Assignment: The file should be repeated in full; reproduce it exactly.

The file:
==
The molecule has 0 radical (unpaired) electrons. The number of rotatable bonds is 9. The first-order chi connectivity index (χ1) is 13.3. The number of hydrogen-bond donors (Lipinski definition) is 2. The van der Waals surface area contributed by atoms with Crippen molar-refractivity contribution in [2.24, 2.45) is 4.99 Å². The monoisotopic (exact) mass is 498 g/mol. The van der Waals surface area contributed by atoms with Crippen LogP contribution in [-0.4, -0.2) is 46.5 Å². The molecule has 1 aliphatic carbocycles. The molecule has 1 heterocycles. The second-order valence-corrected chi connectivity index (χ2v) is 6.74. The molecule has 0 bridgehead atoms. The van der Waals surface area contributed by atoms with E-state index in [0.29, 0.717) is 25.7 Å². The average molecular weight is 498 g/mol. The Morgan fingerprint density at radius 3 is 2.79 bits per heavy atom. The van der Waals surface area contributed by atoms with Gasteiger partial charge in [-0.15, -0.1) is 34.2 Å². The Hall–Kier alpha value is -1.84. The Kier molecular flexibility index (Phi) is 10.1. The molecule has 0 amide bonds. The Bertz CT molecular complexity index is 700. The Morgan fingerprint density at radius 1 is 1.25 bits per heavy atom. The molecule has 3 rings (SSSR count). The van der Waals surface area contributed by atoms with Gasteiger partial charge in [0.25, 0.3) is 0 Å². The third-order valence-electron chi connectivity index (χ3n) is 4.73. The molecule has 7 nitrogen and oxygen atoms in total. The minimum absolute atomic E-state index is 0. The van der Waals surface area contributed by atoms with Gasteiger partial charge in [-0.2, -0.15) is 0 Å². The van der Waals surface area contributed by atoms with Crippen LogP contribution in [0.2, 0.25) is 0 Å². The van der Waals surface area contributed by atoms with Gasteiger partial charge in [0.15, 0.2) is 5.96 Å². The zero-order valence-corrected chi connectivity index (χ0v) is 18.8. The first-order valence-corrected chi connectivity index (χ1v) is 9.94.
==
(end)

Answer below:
The molecule has 0 radical (unpaired) electrons. The number of rotatable bonds is 9. The first-order chi connectivity index (χ1) is 13.3. The number of hydrogen-bond donors (Lipinski definition) is 2. The van der Waals surface area contributed by atoms with Crippen molar-refractivity contribution in [2.24, 2.45) is 4.99 Å². The monoisotopic (exact) mass is 498 g/mol. The van der Waals surface area contributed by atoms with Crippen LogP contribution in [-0.4, -0.2) is 46.5 Å². The molecule has 1 aliphatic carbocycles. The molecule has 1 heterocycles. The second-order valence-corrected chi connectivity index (χ2v) is 6.74. The molecule has 0 bridgehead atoms. The van der Waals surface area contributed by atoms with E-state index in [0.29, 0.717) is 25.7 Å². The average molecular weight is 498 g/mol. The Morgan fingerprint density at radius 3 is 2.79 bits per heavy atom. The van der Waals surface area contributed by atoms with Gasteiger partial charge in [-0.15, -0.1) is 34.2 Å². The Hall–Kier alpha value is -1.84. The Kier molecular flexibility index (Phi) is 10.1. The molecule has 0 amide bonds. The Bertz CT molecular complexity index is 700. The Morgan fingerprint density at radius 1 is 1.25 bits per heavy atom. The molecule has 3 rings (SSSR count). The van der Waals surface area contributed by atoms with Gasteiger partial charge in [0.25, 0.3) is 0 Å². The third-order valence-electron chi connectivity index (χ3n) is 4.73. The molecule has 7 nitrogen and oxygen atoms in total. The minimum absolute atomic E-state index is 0. The van der Waals surface area contributed by atoms with Gasteiger partial charge in [-0.2, -0.15) is 0 Å². The van der Waals surface area contributed by atoms with Crippen LogP contribution in [0.2, 0.25) is 0 Å². The van der Waals surface area contributed by atoms with Gasteiger partial charge in [0.15, 0.2) is 5.96 Å². The zero-order valence-corrected chi connectivity index (χ0v) is 18.8. The first-order valence-corrected chi connectivity index (χ1v) is 9.94.